The art of authenticity -- right down to shoelaces
New York — Every age has its popular art which, in addition to being attractive and generally extremely well done, reflects the values and sentiments of a cross section of the population.
This kind of art often has a charming innocence, a feeling that recently departed times were more pleasant and wholesome than one's own. Thus in our day we have had Norman Rockwell's account of the pleasures and escapades of small-town America, those of an earlier period had Currier and Ive's recounting of the delights of rural life, and Victorian Americans had John Roger's delightfully romanticized retelling of mortal tales and local folklore.
The latter consisted of small, often quite complex sculptural groups of figures modeled in clay and reproduced in large numbers in soft gray plaster. As a rule they portrayed social, political, historical, religious, theatrical, and mythical scenes -- often in the guise of small-town and rural-life America. They sold extremely well at an average price of $14, and brought exact copies of good popular sculpture into many Victorian parlors.
A large number of these sculptural groups -- handsomely displayed and dramatically lighted -- are now on view here at the New York Historical Society.
It's a fascinating exhibition, not because these groups are great art (which they are not), but because they are so lovingly and exquisitely done and because they so clearly illuminate the tastes of our Victorian forebears -- and because they clue us in to both the strengths and weaknesses of popular art.
John Rogers was born in 1829 in Salem, Mass. Although he had done some work in clay in his early 20s, he didn't begin to work toward a professional career in art until after his return in 1859 from Europe, where he had gone to study sculpture.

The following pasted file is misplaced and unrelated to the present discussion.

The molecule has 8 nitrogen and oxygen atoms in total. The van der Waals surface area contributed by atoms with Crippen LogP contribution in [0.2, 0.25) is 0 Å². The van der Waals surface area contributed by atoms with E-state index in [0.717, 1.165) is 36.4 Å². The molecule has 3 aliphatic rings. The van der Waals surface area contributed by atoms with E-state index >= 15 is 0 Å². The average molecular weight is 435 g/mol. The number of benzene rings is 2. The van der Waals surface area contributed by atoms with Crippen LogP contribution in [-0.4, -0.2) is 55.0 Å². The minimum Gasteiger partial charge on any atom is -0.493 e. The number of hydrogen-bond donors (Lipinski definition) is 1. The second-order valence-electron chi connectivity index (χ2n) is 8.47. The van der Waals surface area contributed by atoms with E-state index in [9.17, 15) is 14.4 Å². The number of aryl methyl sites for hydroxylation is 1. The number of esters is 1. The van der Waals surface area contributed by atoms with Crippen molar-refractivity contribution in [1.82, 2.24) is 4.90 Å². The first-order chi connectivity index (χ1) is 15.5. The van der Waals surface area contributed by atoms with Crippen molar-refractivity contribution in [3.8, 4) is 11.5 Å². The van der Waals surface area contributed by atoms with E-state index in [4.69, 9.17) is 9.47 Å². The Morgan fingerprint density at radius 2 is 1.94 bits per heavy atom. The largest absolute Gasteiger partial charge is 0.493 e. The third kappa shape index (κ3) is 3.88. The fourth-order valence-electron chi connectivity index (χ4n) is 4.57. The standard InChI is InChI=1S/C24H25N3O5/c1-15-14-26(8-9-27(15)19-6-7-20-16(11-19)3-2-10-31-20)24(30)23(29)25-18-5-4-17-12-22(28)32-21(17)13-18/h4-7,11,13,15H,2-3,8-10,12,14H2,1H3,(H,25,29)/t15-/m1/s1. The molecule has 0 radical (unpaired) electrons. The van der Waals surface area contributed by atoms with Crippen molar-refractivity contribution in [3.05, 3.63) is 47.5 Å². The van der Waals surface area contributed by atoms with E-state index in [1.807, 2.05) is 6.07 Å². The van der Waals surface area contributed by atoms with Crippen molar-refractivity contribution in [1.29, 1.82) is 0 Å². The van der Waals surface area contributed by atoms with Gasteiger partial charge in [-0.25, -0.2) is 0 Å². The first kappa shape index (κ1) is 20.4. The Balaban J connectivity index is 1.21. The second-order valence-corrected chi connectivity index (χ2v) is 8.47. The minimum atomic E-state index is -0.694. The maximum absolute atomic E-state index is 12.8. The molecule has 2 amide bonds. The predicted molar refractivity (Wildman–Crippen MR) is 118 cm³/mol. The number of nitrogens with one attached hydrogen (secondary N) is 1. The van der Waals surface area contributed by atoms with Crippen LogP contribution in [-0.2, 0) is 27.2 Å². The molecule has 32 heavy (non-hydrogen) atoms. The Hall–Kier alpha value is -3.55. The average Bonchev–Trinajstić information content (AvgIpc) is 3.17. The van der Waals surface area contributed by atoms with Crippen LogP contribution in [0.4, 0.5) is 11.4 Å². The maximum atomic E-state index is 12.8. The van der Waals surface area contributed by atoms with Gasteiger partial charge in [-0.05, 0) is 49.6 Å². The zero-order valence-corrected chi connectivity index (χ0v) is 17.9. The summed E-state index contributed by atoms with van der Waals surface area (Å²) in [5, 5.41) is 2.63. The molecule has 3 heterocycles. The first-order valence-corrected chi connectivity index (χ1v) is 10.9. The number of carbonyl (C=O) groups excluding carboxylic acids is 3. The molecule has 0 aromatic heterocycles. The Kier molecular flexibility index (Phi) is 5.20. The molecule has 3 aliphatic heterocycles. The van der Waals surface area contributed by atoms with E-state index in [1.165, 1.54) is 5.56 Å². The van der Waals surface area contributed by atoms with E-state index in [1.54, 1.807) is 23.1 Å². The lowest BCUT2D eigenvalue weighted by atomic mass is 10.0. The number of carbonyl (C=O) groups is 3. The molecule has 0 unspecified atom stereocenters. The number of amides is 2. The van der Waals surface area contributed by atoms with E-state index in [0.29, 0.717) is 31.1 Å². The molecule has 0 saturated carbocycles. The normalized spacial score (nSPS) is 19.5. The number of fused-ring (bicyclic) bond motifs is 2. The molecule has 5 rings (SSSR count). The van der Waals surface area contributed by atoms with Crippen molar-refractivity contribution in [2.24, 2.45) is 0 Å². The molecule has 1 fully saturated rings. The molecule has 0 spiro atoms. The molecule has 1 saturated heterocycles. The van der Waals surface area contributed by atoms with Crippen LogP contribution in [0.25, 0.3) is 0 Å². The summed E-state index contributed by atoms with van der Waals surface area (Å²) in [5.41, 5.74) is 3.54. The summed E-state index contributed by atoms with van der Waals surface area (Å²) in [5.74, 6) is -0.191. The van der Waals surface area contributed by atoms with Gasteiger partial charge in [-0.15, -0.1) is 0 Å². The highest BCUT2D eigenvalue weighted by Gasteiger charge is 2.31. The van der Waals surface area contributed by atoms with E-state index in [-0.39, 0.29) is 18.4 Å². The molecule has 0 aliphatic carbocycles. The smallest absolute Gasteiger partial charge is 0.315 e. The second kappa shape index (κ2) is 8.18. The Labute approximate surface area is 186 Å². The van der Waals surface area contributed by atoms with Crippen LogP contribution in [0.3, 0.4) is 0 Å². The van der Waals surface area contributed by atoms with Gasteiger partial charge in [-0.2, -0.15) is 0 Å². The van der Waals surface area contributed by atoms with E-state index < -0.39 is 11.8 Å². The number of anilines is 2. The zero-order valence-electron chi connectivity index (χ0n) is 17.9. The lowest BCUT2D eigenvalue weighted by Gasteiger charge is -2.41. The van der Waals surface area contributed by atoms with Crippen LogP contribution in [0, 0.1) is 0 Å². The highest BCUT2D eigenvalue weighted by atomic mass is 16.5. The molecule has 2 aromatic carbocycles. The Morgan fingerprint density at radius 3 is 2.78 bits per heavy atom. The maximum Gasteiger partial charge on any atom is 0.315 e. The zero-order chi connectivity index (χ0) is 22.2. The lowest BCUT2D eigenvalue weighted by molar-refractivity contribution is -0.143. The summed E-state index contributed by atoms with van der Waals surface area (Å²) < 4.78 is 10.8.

He set up shop in New York and launched his career with "The Slave Auction," which, however, did not sell well. He followed this up with "Checker Players," which had a modest success, and then with several other pieces, all of which sold quite poorly. It wasn't until the critics hailed his sentimental "The Fairy's Whisper" that he began to feel secure in his ambition to mass-produce plaster copies of his sculptural groups.
The Civil War provided him with many subjects Prominent among these were "Council of War" (with Lincoln, Grant, and Stanton in conference), "Union Refugees," "The Picket Guard," and "Mail Day."
From the end of the war to the 1890s, Rogers focues his attention on American small town and rural life. These sold extremely well. In fact it has been estimated that he sold roughly 80,000 groups between 1860 and 1893.
But by the time he produced his last work, "The Landing of the Norsemen" in 1893, public taste had shifted, and by the end of his life 11 year later, he public and deserted him altogether.
Out of fashion, discarded, and even ridiculed, his groups crumbled and disappeared. Only a few copies of his works remain today, but, with the irony so often found in the art market, these few remaining pieces once again are very much in demand -- but this time at prices only the well-to-do can afford.